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Man Allegedly Cops To 1992 Double Murder To Avenge Father’s Snowmobile Death As A Child
Tanna Togstad and Timothy Mumbrue - along with Togstad's pet dog - were found stabbed to death more than 30 years ago. Tony Haase claimed to have been drunk on the night of the murder and "was afraid he was involved" after seeing the news on TV.
A Wisconsin man has been charged with the fatal stabbings of a couple and their dog more than 30 years ago.
Tony G. Haase, 51, was arrested Friday after DNA connected him to the 1992 murders of Timothy Mumbrue, 33, and Tanna Togstad, 23, according to the Wisconsin Department of Justice. Haase allegedly told investigators he went to Togstad’s rural Weyauwega, Wisconsin, home - about 120 north of Milwaukee - after drinking himself into a “stupor” and pondering his father’s death, which happened when Haase was 7 years old, charging papers show.
Haase told investigators his father was involved in a three-way snowmobiling race among friends back in 1977 that ended when hs father was thrown from his vehicle and run over by another. One of the other riders of Tanna Togstad’s father.
On the night of March 20, 1992, Haase went to Togstad’s home, he later allegedly admitted.
“For some reason, he started to think about the accident that killed his father,” investigators wrote in their probable cause statement. “Those thoughts led him to going to the home of Tana Togstad. Haase could not articulate why he went there but insisted it was not to hurt anyone.”
On the afternoon of March 22, 1992, officers with the Waupaca County Sheriff's Office found Togstad and Mumbrue, along with Togstad’s pet dog, stabbed to death on the bedroom floor.
According to Fox Green Bay affiliate WLUK-TV, Togstad and Mumbrue were dating.
Togstad sustained a single stab wound to the chest, penetrating her left lung, a postmortem examination revealed. A forensic pathologist determined Mumbrue suffered multiple stab wounds to the head, neck, chest, heart, and lungs.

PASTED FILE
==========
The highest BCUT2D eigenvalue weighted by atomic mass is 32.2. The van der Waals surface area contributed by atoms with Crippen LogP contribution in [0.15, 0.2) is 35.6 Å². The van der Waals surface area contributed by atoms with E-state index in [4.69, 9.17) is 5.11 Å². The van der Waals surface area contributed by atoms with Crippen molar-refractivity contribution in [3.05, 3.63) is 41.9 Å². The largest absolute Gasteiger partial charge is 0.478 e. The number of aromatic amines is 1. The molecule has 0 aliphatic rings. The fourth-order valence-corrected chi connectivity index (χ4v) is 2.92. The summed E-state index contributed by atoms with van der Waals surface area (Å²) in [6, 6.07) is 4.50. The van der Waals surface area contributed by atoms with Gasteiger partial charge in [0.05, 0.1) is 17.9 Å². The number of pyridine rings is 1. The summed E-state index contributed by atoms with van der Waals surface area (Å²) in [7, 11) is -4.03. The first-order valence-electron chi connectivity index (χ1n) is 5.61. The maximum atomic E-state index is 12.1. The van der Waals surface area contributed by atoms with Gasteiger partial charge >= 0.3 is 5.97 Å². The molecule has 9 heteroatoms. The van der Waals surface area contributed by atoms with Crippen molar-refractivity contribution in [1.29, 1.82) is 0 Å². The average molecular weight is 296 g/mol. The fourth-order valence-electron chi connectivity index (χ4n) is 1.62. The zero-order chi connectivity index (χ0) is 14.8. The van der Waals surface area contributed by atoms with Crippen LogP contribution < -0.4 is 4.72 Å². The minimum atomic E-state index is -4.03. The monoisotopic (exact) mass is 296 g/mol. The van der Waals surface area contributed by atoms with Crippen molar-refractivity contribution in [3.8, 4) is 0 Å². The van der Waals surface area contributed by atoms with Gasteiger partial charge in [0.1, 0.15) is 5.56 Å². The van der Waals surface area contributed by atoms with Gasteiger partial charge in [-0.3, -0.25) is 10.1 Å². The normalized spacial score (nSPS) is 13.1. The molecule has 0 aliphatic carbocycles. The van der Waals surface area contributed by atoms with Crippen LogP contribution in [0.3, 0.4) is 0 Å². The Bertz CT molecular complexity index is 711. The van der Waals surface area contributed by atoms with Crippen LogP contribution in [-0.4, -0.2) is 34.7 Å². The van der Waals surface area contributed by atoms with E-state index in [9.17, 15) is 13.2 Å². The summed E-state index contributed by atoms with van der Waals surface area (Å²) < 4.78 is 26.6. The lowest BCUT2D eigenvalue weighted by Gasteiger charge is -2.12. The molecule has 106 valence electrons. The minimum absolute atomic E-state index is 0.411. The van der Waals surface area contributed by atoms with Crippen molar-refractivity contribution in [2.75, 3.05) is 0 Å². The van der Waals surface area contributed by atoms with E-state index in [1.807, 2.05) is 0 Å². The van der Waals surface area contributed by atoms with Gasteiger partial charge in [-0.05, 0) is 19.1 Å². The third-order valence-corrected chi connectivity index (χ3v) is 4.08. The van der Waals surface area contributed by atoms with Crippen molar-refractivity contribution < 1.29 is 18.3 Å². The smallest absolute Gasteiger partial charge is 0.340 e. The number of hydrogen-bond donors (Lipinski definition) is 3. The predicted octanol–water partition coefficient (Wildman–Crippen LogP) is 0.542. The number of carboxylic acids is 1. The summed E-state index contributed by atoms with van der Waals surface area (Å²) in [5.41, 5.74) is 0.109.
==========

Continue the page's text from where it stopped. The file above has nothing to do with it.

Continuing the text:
Investigators collected “foreign bodily fluids” from Togstad’s body.
For years, detectives followed up with interviews and collected DNA from “many persons-of-interest” as part of their homicide investigation. On July 6, authorities obtained DNA from Haase following a traffic stop. It was unclear how and why the DNA was sought after, but on July 19, the specimen returned as having a “major male contributor” DNA profile with Haase, a man born and raised in Waupaca County, authorities said.
Deputies found Haase at his place of work at the Waupaca Foundry, an iron factory in Waupaca. He agreed to speak with investigators in an interview at the sheriff’s office.
“Initially, Haase denied anything to do with the homicides of Togstad and Mumbrue,” investigators wrote. “However, he told the interviewing investigators that when he first saw the news report of the deaths, back in 1992, ‘he was afraid he was involved.’”
Haase would soon say he recalled “snippets” from the night of the murder, including when he vomited in the front yard and made a right out of the driveway, according to investigators.
Haase eventually confessed to the murders, deputies alleged, explaining he went barhopping alone on the night of the murder. He couldn’t remember whether he brought a knife with him but allegedly recalled getting into a “scuffle” with Mumbrue. (The murder weapon was never recovered from the crime scene).
“During the ‘scuffle,’ he and Tim were wrestling while standing up, and he moved his arm in a stabbing motion toward Mumbrue’s chest,” officials wrote. “He described Mumbrue falling to the floor near the foot end of the bed.”
Haase remembered Togstad yelling, ‘What the f--k,’ before he responded by punching her in the face, Haase allegedly said during his interview.
Investigators believed Togstad lost consciousness before she began to “stir,” prompting Haase to stab her in the chest.
When asked why he didn’t notify authorities, Haase allegedly said, “I didn’t want it to sound like I had it planned,” according to the probable cause statement. When watching the TV news sometime later, Haase said he thought to himself, ‘Holy f--k, what did I do?”
Haase was charged with two counts of first-degree intentional homicide.
“It’s been a long time coming for our family,” said Togstad’s brother, Richard Togstad, according to WLUK. “Our family’s really happy. That’s about it.”
Mr. Togstad said they hadn’t personally known Haase but that Haase and his family were known within the community.
“This arrest happened because of investigators’ unwavering pursuit of justice over the course of three decades,” said Attorney General Josh Paul. “Thank you to everyone whose commitment to this investigation made this arrest possible.”
Haase appeared in a Waupaca County courtroom, where his bond was set at $2 million cash, according to WLUK-TV. He is scheduled for another hearing on Tuesday.